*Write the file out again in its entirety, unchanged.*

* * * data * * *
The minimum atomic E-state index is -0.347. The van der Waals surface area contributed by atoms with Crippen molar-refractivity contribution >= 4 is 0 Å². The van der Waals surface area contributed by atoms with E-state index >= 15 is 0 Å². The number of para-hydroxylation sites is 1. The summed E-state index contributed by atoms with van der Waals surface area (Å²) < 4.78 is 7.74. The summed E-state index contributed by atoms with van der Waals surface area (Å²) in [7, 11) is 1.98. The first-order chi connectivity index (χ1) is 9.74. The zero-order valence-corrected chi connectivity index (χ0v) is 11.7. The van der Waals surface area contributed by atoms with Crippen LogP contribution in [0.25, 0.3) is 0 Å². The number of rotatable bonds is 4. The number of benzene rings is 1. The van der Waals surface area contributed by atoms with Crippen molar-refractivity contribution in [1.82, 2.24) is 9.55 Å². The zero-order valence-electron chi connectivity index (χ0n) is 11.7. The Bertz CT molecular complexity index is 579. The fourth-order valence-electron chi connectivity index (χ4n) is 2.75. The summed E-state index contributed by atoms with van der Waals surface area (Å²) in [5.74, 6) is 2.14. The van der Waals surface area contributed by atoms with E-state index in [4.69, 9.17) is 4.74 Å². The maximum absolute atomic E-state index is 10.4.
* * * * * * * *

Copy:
The minimum atomic E-state index is -0.347. The van der Waals surface area contributed by atoms with Crippen molar-refractivity contribution >= 4 is 0 Å². The van der Waals surface area contributed by atoms with E-state index >= 15 is 0 Å². The number of para-hydroxylation sites is 1. The summed E-state index contributed by atoms with van der Waals surface area (Å²) < 4.78 is 7.74. The summed E-state index contributed by atoms with van der Waals surface area (Å²) in [7, 11) is 1.98. The first-order chi connectivity index (χ1) is 9.74. The zero-order valence-corrected chi connectivity index (χ0v) is 11.7. The van der Waals surface area contributed by atoms with Crippen LogP contribution in [0.25, 0.3) is 0 Å². The number of rotatable bonds is 4. The number of benzene rings is 1. The van der Waals surface area contributed by atoms with Crippen molar-refractivity contribution in [1.82, 2.24) is 9.55 Å². The zero-order valence-electron chi connectivity index (χ0n) is 11.7. The Bertz CT molecular complexity index is 579. The fourth-order valence-electron chi connectivity index (χ4n) is 2.75. The summed E-state index contributed by atoms with van der Waals surface area (Å²) in [5.74, 6) is 2.14. The van der Waals surface area contributed by atoms with E-state index in [4.69, 9.17) is 4.74 Å². The maximum absolute atomic E-state index is 10.4.